Of Mice and Men is well known to be a novel about friendship, loyalty, loneliness, and the American Dream. It appears to be a very simplistic, very thematic, not much going on between the lines sort of book. Two guys, one huge, strong, and simple; a friendly giant, if you will, named Lennie, and one small, wiry, wise guy with a dream, named George, travel together across the Depression hit United States, drifting from ranch to ranch, getting their $50 here, and $50 there, working other men’s land. They haven’t got anything but each other; a deep affection, despite their obvious differences, exists between them, and as much as George protests about Lennie being a millstone around his neck, without whom he’s be able to live his life the way he really wanted, they both know that they need each other in their own ways, and will never willingly be parted.

From its very first pages, this novel has a sense of foreboding about it that lets the reader know that no good will come from this job, and that no happy endings will come to fruition for these men. The two guys carry on to the latest ranch where they will work for a month, get their ‘stake’ and hopefully save enough to get a patch of land of their own, where Lennie can raise his beloved rabbits and they can both have a secure home that gives them the ability to do as they please. It all just seems too simple; too good to be true. The ranch is a place of barren masculinity; the big, draughty barn, the clinical bunks, the apple boxes nailed to the walls as shelves for their personal bits and pieces; razors, soap and dog eared top shelf magazines. It is a place where every man is for himself. They are all alone in the world, living transient lives that discourage relationships and attachments to people, to places, to things. To the men already at the ranch, Lennie and George’s situation is completely odd, and as such, they are suspicious of their relationship from the start. What are they hiding by keeping together? Why does George speak for Lennie? Is Lennie really as harmless as he appears? Around every corner seems to lie suspicion, questions, danger.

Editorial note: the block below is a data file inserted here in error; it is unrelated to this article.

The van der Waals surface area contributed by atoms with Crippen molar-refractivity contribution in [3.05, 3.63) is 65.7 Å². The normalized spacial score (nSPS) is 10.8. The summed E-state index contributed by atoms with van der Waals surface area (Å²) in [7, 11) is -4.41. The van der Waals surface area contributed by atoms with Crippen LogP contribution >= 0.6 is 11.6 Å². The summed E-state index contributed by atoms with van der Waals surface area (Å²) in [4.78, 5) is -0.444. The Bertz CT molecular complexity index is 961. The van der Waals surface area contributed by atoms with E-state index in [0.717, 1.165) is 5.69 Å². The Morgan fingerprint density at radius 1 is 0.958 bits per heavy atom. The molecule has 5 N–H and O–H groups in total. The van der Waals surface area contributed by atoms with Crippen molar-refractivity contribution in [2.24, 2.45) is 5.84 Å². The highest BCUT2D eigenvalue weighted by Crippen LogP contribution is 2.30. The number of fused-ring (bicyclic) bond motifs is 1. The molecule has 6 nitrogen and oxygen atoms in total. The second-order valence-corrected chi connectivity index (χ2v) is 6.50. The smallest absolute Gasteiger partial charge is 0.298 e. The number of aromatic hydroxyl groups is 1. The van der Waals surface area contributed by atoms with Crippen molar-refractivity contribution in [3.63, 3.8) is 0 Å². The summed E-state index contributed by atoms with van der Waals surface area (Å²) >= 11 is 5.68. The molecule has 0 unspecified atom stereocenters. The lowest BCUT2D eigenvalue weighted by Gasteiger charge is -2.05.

Quickly, however, George and Lennie’s arrival appears to create a new sense of camaraderie amongst the men, especially as Curley, the boss’s son, takes an instant dislike to the new arrivals, and threatens to ruin their chances of making their ‘stake’. The men band together to protect Lennie and George, and when Lennie crushes Curley’s hand after he accuses George of flirting with his wife, the men round on Curley to let him know it won’t be worth his while squealing to his Daddy. Lennie and George walk into the ranch with the confidence of having a dream, and believing they will achieve it. This rubs off on the men around them, who seek their friendship, and even ask to join them on their piece of land, which is almost in sight. Hope exists, if only for a little while, and this only serves to underline the previous hopelessness and loneliness of these rancher’s lives.

The men live in a world closed to females, and women are not welcome unless sought in the stripbars of the local town. Curley’s wife, a coquette, dressed in red, prowling around the barn in search of someone, anyone, who will pay attention to her, is not an attraction but a danger zone; her presence signals trouble, and trouble is what these men can’t afford to stir up. It is somewhat inevitable that she will be the catalyst for the novel’s tragic ending; she picks the wrong man to flirt with in the childishly innocent Lennie. Lennie, as we find out from the beginning of the book, likes to pet small animals. Mice, puppies, rabbits; if it’s got fur, he’ll stroke it. Sadly, he doesn’t know his own strength, and so his pettings too often turn to crushings. When Curley’s wife offers to let Lennie stroke her hair, she doesn’t realise how strong he is, and soon her distress angers Lennie, who shakes her violently to make her stop screaming, breaking her neck in the process. This is a bad thing Lennie knows he’ll be in big trouble for, but this time there is no easy way out, and George’s decision to kill Lennie humanely before Curley does so brutally, is an eerie and not entirely comfortable echo of an earlier incident in the novel when Candy, a fellow rancher, is forced by another of the men to put his faithful dog, his only friend, down. Afterwards, he laments allowing another of the men to do the deed –  it was his dog, and he should have been the one to shoot him – and it is this sentiment that influences George to go and shoot his own faithful friend, who has stuck by him through thick and thin, to prevent him from suffering at the hands of another.